Within Proofpoint you should be able to set up a manual mail route (to override DNS/MX) to some external domain so that it uses only SMTP rather than ESMTP. You do this by prefixing the destination with "SMTP:", e.g.
gmail.com → SMTP:gmail-smtp-in.l.google.com.
This will cause your side to issue an old SMTP "HELO" rather than a new "EHLO" and STARTTLS should not be possible. (This requires both sides to be protocol compliant, it is possible to attempt STARTTLS over plain SMTP in some cases.) If you have an enforced TLS rule for that domain, outbound email should fail.
Or, a network solution, you could use one of many TLS stripping/MITM tools (e.g.
striptls), this performs the
equivalent of the above by intercepting traffic to prevent STARTTLS being advertised/detected/enabled.
Otherwise, with any modern SMTP server supporting STARTTLS, if you configure only a set of ciphers that require RSA authentication (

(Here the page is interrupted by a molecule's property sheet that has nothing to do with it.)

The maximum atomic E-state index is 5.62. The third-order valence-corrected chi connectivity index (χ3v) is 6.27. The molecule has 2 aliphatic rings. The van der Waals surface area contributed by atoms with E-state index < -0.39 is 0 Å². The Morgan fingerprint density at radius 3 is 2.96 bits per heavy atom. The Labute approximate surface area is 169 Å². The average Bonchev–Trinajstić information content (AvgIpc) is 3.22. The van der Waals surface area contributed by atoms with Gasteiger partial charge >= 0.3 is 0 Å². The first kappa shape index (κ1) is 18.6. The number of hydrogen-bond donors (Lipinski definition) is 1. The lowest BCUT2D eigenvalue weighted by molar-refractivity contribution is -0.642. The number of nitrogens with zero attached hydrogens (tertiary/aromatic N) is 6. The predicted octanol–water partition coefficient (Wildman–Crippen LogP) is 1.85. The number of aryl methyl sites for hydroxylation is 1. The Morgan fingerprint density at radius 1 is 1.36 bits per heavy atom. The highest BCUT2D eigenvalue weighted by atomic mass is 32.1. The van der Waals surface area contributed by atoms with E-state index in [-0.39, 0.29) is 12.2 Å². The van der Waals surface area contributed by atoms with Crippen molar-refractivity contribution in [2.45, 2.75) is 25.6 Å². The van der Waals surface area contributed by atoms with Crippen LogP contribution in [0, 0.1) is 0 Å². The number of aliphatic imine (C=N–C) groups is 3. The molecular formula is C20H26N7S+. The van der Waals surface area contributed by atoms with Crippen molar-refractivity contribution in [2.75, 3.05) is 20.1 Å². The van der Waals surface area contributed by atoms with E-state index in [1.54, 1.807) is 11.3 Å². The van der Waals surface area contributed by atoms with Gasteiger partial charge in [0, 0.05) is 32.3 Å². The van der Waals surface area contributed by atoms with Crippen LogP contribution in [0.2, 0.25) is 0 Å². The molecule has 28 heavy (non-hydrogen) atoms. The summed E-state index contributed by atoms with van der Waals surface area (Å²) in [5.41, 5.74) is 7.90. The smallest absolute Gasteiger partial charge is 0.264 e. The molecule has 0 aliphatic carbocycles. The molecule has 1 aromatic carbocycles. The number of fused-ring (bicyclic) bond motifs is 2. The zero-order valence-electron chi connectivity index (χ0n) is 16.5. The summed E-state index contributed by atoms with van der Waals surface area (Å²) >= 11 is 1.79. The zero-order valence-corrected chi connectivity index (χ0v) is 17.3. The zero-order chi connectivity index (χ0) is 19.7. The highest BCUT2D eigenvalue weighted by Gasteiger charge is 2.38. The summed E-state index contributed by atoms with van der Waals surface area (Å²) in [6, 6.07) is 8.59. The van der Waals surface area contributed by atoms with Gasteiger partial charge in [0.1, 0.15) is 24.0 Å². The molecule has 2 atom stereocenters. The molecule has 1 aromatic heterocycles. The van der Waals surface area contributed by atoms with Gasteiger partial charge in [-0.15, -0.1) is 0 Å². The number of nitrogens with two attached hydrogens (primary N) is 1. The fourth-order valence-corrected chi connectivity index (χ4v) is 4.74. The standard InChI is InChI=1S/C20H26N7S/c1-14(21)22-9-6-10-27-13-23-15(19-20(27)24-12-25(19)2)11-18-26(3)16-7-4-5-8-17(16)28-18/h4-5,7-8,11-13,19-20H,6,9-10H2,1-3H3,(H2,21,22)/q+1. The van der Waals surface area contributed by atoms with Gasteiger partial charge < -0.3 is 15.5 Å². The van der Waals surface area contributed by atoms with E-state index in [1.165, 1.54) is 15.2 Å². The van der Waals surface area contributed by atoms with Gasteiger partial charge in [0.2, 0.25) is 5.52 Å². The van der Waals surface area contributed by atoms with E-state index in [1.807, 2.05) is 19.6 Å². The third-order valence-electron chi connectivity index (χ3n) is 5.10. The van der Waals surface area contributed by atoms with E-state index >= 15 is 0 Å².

openssl ciphers -v aRSA) but do not configure a key and certificate then STARTTLS will not be supported.
There's a subtle distinction between TLS and STARTTLS, the latter is performed as an in-protocol upgrade: within the SMTP exchange the "STARTTLS" verb is issued and then TLS is negotiated (which is why it has security limitations).
With "regular" TLS the TLS happens first, and can be used for any protocol without first extending it to support that type of upgrade. There
is was an old standard for SMTP with TLS, ssmtp subsequently smtps — it never caught on (just like HTTP with STARTTLS). SMTPS on TCP/465 has since been resurrected in RFC8314, but as Steffen notes this is not for MTA-to-MTA, it's only for MUA (client) submission.